This week, I walked into a house on a ritzy estate that the locals call, “Billionaire’s row.” It’s located in Dubai, a wealthy city in the United Arab Emirates. Polo fields surround the home. Most of the residents have housekeepers, nannies and personal assistants.

My hosts hired a British nanny for their children. I’ll call the nanny, Suzy. When Suzy learned I was an investment columnist, she looked at me with wonder. No, she wasn’t dazzled by my job. Nor was she attracted to my sparkling wit or, uhum, my dashing good looks. Instead, she only had eyes for bitcoin. “Should I invest?” she asked.

Over the past 13 months, I’ve given more than 90 investment talks in 13 different countries. No matter where I go, people want to talk about bitcoin. Even the taxi driver that brought me to Billionaire’s row wanted to invest. Earlier that week, my friend’s retired mother had sent me an urgent text. She also wanted a piece of the bitcoin action.

Suzy and I sat at the kitchen table and drank some mint tea. I described how bitcoin works. “It’s a digital currency,” I said. “It allows people to make online purchases. Much like a US dollar, a British pound or a euro, it’s a medium of exchange.”

“But why has it risen so much in value?” she asked. Suzy was right. Bitcoin has risen plenty. It surged 1,520 percent last year. In January 2017, one Bitcoin was worth $958. By the end of the year, it was priced at $15,527.

“Bitcoin has risen a lot based on supply and demand,” I said. “People buy it because they expect it to rise in price. There have been many more buyers than sellers, so the price has risen.”

Warren Buffett, however, calls bitcoin a mirage. He says, "The idea that it [bitcoin] has some huge intrinsic value is just a joke in my view.” In a January 10th interview with CNBC he said, "In terms of cryptocurrencies, generally, I can say with almost certainty that they will come to a bad ending."

A life-altering investment captures the imagination of every generation. It seduces us into paying an ever-increasing price in hopes of easy money. I remember my friend’s father talking about the “dotcom bubble”, long before it burst. “Stocks can’t justify rising hundreds or thousands of percentage points a year,” he said, “unless those companies are increasing their business earnings as fast as those stock prices are rising.”

My friends and I ignored him. We figured he didn’t understand. Internet companies, after all, were going to change the world. And they did. But in the late 1990s, many of them didn’t make profits. Their prices soared on the backs of hope. But when their business earnings didn’t rise in line with the price of those stocks, the floors caved in. Plenty of those stocks still haven’t recovered. Many are now in graves. May they rest in peace.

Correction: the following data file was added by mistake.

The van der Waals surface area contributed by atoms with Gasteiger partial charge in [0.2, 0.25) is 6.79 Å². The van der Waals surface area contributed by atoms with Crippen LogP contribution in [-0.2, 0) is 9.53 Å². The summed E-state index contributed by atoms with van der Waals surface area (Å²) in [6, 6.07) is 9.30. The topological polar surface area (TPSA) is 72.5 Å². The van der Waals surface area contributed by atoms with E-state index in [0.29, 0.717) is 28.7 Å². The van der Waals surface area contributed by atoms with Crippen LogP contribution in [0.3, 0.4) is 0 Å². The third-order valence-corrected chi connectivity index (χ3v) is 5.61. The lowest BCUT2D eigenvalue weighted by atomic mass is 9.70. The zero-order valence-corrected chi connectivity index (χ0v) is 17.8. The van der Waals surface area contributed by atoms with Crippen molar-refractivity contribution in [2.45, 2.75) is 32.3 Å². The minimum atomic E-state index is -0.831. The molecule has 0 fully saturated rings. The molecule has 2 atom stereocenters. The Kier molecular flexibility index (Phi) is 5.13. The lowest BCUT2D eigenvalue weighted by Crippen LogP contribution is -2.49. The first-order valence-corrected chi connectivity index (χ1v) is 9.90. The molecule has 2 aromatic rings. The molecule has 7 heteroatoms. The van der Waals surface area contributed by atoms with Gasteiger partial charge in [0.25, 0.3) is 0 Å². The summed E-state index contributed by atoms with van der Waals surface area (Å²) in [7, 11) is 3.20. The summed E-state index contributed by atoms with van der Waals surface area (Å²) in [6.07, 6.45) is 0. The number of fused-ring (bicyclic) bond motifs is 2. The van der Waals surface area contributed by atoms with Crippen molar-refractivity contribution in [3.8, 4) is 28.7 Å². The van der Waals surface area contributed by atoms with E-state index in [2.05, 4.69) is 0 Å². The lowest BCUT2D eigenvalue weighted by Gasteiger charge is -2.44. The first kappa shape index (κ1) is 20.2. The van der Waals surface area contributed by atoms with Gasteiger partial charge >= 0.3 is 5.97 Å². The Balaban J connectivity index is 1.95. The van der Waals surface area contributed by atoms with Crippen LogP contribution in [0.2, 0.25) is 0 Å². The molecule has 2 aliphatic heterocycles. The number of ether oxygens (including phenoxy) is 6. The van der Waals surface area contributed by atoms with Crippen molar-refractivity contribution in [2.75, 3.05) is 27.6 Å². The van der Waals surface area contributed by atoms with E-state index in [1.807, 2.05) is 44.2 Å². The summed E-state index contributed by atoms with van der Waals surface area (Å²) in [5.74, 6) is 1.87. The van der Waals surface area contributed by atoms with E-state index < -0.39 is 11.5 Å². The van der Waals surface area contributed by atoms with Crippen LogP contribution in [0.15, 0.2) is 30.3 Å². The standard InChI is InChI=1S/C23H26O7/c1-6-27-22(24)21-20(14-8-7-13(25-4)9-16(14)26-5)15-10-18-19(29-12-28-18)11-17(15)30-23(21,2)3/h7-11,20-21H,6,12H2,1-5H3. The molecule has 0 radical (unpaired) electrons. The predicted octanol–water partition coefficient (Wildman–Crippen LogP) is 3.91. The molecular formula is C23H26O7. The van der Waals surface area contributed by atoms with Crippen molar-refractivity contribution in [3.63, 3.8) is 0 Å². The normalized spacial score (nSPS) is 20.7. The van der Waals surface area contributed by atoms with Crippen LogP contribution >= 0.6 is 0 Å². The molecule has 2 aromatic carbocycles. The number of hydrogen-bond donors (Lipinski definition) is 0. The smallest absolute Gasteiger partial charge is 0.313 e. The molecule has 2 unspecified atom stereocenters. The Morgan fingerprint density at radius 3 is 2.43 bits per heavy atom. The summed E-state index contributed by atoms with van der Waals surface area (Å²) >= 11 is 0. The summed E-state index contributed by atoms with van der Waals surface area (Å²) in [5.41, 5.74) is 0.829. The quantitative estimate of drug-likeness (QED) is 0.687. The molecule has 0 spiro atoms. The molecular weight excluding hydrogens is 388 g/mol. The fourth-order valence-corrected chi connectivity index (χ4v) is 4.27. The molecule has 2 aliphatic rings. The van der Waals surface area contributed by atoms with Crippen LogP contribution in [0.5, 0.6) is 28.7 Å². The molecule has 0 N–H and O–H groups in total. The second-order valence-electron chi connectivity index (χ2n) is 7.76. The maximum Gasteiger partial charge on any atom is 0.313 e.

Cryptocurrencies might be the future. But they don’t make business-earnings. As Warren Buffett says, they’re just electronic money orders. Suzy looked a bit confused, so I gave another example.

Imagine if a drug company created a cure for cancer. This would be a far bigger breakthrough than any cryptocurrency. Let’s call the drug company, Hope. If it traded on the stock market, its price would soar. It might gain 10,000 percent in a single year. The following year, it might gain 20,000 percent. People would want to buy it. Crowds would rush in.

But what if the business couldn’t create after-tax profits? Sales might be great. But if the income from sales didn’t exceed corporate expenses, the business wouldn’t make money. And if this were to continue, the stock would eventually crash.

It wouldn’t, however, happen right away. The stock could rise for a decade without the business making profits. But economic principles are a lot like gravity. Eventually, they win. That stock would crash hard and investors would lose a lot of money.

That’s an economic law. But memories are short. Almost every generation gets high on the next big thing. They say, “This time it’s different.” They buy something that soars in price–mostly because it has soared in price. They believe they’ve made a smart decision if that price keeps rising.

History gives us lessons if we’re prepared to listen. Charles Mackay describes our natural weakness in his book, Extraordinary Popular Delusions and the Madness of Crowds. He wrote about the South Sea Company bubble of 1711–1720 and the Mississippi Company bubble of 1719–1720. He also wrote about the Dutch tulip mania of the early seventeenth century. During this bubble, some tulip bulbs were priced as high as houses. This classic text was first published in 1841. But its principles are current. Each generation proves the madness of crowds continues to be present.

Bitcoin investors, years after they get burned, will try to teach this to their children. But their kids won’t likely listen. Many will say, “Mom and Dad, you don’t understand. This new technology isn’t like Bitcoin. It will change the world. And it’s price has increased a lot, so I know that I’m right.”

Former Bitcoin investors will just drop their heads and sigh. Timeless economic principles bring chickens home to roost.

Andrew Hallam is a Digital Nomad. He’s the author of the bestseller, Millionaire Teacher and Millionaire Expat: How To Build Wealth Living Overseas